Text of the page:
From a climate justice perspective, which is more than a technical approach, we are facing a political and paradigm-related dilemma. From this perspective, we focus on the root causes of the climate crisis from where we propose real solutions while rejecting and demanding an end to false solutions.
A letter was sent today to UN Secretary General Ban Ki-moon by water justice organizations from around the world expressing deep concerns about a new “high-level” panel convened by the World Bank at the United Nations focusing on the implementation of the Sustainable Development Goal on water and sanitation.
In addition to having a strategic role as a provider of jobs, food needs, and economic sustainability, small-scale fisheries also become an important driver in conserving fish and natural resources through a variety of local knowledge.
Delegates to the Our Oceans conference are gathering to discuss ocean sustainability, but there’s a big problem: their proposals will only sanitize continued resource extraction and environmental and ecological degradation.
There is no shortage of words in the latest negotiating document for the UN climate negotiations taking place in Paris at the end of November – 32,731 words to be precise and counting. Yet strangely there is one word you won’t find: military. It’s a strange omission, given that the US military alone is the single largest user of petroleum in the world and has been the main enforcer of the global oil economy for decades.
These are interesting times for drug law reform, which, as it gathers pace, is asking important questions of international law. A UN General Assembly Special Session on Drugs is set for 2016 just as national reforms are challenging international treaties that form the bedrock of a global prohibition regime that has dominated since the turn of the twentieth century. States parties to the three UN drug control conventions must now confront the legal and political dilemmas this creates. This is the situation in which the US now finds itself following cannabis reforms in various states that are at odds with these treaties.
An October statement on drug control from the US State Department has prompted much comment and speculation at home and abroad. Delivered by Ambassador William Brownfield, the ‘Brownfield Doctrine’, as it has been named by some commentators, lays out a four pillar approach the United States will follow in matters of international drug control.
The financial crisis should be recognized as a very clear example of how the free trade and free market theory has failed, why the WTO should turn around away from this neo-liberal model and allow for all services and trade to be at the service of people and the planet, not of corporate profits.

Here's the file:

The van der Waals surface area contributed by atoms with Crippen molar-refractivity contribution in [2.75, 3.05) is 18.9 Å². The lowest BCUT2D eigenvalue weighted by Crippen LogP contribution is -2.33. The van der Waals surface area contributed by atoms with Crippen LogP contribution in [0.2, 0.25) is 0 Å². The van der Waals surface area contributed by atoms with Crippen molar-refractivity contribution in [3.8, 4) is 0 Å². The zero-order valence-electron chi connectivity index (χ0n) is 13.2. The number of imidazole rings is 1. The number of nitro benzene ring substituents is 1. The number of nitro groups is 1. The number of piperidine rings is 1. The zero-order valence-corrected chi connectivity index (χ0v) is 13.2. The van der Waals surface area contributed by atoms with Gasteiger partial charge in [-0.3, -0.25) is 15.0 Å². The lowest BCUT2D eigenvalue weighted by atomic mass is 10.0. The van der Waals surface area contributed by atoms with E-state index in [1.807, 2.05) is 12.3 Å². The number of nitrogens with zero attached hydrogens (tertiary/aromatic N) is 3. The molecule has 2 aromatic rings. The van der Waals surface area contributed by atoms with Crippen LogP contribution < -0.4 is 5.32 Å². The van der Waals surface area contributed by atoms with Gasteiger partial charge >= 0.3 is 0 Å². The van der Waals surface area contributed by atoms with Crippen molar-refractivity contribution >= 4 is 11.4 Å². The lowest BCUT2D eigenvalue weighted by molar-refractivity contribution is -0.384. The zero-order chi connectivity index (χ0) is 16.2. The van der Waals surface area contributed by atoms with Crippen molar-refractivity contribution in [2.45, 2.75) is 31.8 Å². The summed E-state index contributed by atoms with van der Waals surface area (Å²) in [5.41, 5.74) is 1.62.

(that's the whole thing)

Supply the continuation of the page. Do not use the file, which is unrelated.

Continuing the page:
The recent report ‘The Netherlands and Synthetic Drugs: An Inconvenient Truth’ argues for increasing resources to expand anti-drug efforts in the Netherlands. In a topical opinion piece, Tom Blickman addresses the crucial issues at hand.
A Dutch economic trade mission visited Indonesia from the 21st to the 24th of November. Prime Minister Mark Rutte, who heads the mission, is accompanied by Minister Ploumen (Foreign Trade and Development), Minister Schultz van Haegen and State Secretary Dijksma (Infrastructure and Environment).
The Indonesian Supreme Court ordered termination of water privatization and restoration of public management to ensure human right to water. We stay vigilant for transparent and accountable transition.
The Commission on Narcotic Drugs (CND) in Vienna will decide next week between two opposite proposals by China and the WHO about international control of ketamine, an essential anaesthetic in human and veterinary medicine. China originally proposed bringing ketamine under the 1971 Convention’s most severe control regime of Schedule I, which would dramatically affect its availability for surgery in poor rural settings and emergency situations. The WHO Expert Committee reviewed all the evidence and advised against any international control of ketamine, arguing it would trigger a public health disaster.
Civil society organisations, trade unions, public water operators together with International Steering committee members of GWOPA jointly send the open letter to the Executive Director of UN-HABITAT concerning the recent attempt to undermine GWOPA's core purpose, origin and history
In Mexico, a 2012 constitutional amendment recognised the human right to water, requiring a new national water law. Coordinadora Nacional Agua para Tod@s Agua para la Vida has proposed the citizens' bill, which has been developed through a nation-wide bottom up process. It connects local grassroots struggles against privatisation, water resource contamination, indigenous peoples, and urban popular movements for access to, and local control over, water resources. Important local water struggles in Puebla, Guadalajara, Tuxtla Gutiérrez, Ramos Arizpe, Saltillo and Mexico City are the background of this national mobilisation. The citizens' bill ambitiously addresses sustainable water basin plans and democratic water service provision in an integrated way.